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The fast-food retailer Subway has sparked further consternation amongst Lancaster University students after the opening hours proposed for its forthcoming campus outlet were revealed.
In a licensing document, seen by SCAN, Subway has proposed opening hours of 7am to 4am, seven days a week, for its branch within the Bowland Main complex. Reduced opening hours would operate outside of term-time, though the exact schedule has yet to be laid out and will be confirmed once a “profitable trading pattern” has been established by the company.
Lancaster University Students’ Union (LUSU) Councillor and former Bowland College President Daniel-Sean Huisman has expressed his concern over the proposal to members of LUSU Council in order to canvass opinions on the matter, stating that he was “really concerned about the disruption caused to those living in Bowland Main.”
Huisman further argued that, since the extent of the retailer’s opening hours is “clearly… to attract those who have come back from nights out,” residents of the nearby college accommodation – which comprises over one hundred students, including families – may be faced with disruption caused by night-time revellers, as well as with the noise of deliveries taking place in the three-hour window during which the outlet is closed to customers.
Although the license proposal does include a commitment to “[w]ork closely alongside University personnel and security” in order to prevent “public nuisance”, the fact remains that the highest frequency of crimes reported as occurring on Lancaster University’s campus are those involving antisocial behaviour, according to the crime, policing and criminal justice website for England Wales and Northern Ireland, police.uk.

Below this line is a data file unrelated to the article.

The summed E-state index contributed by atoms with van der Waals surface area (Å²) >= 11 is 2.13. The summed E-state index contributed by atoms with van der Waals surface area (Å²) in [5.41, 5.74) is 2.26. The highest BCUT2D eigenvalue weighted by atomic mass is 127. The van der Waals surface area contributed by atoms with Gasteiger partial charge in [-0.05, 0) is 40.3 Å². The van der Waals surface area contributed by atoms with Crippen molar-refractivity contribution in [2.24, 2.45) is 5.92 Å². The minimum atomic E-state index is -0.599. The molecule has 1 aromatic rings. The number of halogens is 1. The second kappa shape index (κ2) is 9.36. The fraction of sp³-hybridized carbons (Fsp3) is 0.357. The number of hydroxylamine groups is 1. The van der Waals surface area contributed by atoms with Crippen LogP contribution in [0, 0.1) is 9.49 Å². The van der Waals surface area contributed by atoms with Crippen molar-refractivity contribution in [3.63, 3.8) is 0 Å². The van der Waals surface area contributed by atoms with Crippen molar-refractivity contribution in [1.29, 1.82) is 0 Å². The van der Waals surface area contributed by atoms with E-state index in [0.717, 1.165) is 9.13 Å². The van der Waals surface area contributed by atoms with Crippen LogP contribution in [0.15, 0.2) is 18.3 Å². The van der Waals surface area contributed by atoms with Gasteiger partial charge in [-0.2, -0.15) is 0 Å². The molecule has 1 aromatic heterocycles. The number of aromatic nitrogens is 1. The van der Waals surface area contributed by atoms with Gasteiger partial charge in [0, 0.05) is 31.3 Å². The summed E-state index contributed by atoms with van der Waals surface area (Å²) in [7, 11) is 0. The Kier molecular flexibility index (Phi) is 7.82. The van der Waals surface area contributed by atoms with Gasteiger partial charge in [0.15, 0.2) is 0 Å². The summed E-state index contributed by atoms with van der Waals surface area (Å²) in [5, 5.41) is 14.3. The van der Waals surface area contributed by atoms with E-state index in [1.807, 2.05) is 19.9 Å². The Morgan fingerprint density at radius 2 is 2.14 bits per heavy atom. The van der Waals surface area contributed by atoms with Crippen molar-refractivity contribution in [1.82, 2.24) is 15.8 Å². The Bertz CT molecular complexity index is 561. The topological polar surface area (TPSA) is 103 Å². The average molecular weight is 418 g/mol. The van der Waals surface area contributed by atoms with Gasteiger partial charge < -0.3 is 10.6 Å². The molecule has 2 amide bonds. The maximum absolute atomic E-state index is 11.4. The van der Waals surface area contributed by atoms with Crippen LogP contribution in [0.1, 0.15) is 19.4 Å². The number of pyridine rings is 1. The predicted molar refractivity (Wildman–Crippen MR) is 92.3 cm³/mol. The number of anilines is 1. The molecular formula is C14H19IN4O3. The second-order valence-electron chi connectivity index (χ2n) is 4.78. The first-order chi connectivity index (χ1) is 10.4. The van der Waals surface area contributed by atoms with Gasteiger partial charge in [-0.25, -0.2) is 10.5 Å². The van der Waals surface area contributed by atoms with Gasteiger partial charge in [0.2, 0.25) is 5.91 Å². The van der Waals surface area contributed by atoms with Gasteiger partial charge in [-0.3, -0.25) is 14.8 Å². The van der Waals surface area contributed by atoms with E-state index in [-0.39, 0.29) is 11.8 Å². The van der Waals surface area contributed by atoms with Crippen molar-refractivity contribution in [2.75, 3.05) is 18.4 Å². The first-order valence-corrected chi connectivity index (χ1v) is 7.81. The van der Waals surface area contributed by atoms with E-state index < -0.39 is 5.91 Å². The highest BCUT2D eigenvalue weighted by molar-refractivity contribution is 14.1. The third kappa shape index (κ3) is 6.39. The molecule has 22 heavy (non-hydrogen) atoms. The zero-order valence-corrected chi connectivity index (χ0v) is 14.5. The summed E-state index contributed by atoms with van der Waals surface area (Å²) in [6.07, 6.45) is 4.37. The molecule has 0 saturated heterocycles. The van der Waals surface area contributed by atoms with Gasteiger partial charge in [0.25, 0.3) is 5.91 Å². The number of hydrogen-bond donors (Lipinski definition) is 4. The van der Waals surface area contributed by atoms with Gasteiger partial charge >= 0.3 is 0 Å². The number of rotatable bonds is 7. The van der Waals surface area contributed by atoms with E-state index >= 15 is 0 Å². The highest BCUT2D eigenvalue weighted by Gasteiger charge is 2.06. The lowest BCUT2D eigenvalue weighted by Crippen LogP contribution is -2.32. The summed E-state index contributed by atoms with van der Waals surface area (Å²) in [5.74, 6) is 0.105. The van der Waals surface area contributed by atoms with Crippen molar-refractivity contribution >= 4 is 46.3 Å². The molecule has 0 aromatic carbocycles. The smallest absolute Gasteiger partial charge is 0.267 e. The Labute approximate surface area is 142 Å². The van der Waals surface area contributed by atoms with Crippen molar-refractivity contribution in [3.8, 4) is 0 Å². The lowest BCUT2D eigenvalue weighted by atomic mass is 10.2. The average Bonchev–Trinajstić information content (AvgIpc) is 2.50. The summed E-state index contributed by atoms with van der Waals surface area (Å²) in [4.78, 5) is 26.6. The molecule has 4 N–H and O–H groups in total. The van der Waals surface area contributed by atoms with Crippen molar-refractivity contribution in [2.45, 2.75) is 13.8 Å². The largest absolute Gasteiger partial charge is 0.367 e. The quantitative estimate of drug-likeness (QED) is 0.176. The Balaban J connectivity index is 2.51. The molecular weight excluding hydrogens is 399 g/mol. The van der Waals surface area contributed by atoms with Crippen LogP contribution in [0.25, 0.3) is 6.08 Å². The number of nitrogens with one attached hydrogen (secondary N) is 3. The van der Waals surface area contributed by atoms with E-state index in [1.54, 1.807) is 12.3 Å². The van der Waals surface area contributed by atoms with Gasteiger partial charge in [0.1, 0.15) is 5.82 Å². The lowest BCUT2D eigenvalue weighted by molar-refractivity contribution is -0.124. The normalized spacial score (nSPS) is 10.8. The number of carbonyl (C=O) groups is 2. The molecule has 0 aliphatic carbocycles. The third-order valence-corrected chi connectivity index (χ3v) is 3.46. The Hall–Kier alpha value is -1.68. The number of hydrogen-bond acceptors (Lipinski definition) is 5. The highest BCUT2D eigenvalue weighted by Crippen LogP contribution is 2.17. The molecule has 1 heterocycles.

Current Bowland President Patrick Somervell has vowed to look into the matter with the aid of Huisman, who is also planning to contact Lancaster City Council in order to object to the licence proposal submitted by the franchisee, Maiquez Ltd. Somervell stated that he and Huisman would be “gathering information and student opinion in the coming days.”
Initial reactions from students indicate that many are opposed to the idea of a fast-food outlet operating on campus almost around the clock, particularly when its proximity to student residences poses a risk of serious disturbances. Students writing on the Bowland College Facebook page shared a consensus of opinion that late-night opening hours may be understandable and permissible on a Friday or Saturday night, but would not be in the best interests of students’ welfare if the licence proposal of a 4am finish throughout the week were to be granted. Some questioned the necessity of catering to a post-night-out student market to such a degree when the purpose of the University is primarily to educate – an objective that may be undermined by anti-social retail hours of vendors operating on campus.
However, one student posting on the Facebook page made the point that “[j]ust because [Maiquez] are applying for a 4am license every day of the week doesn’t mean they’ll be open that late.” The student illustrated the point by adding, “The campus bars have a license until 3am every night but rarely stay open past midnight. Subway will close as and when demand drops.”
Objections to the licence proposal may be submitted to the City Council up until 28th April. The University has yet to release a statement on the matter, and SCAN is awaiting an official response from Maiquez Ltd.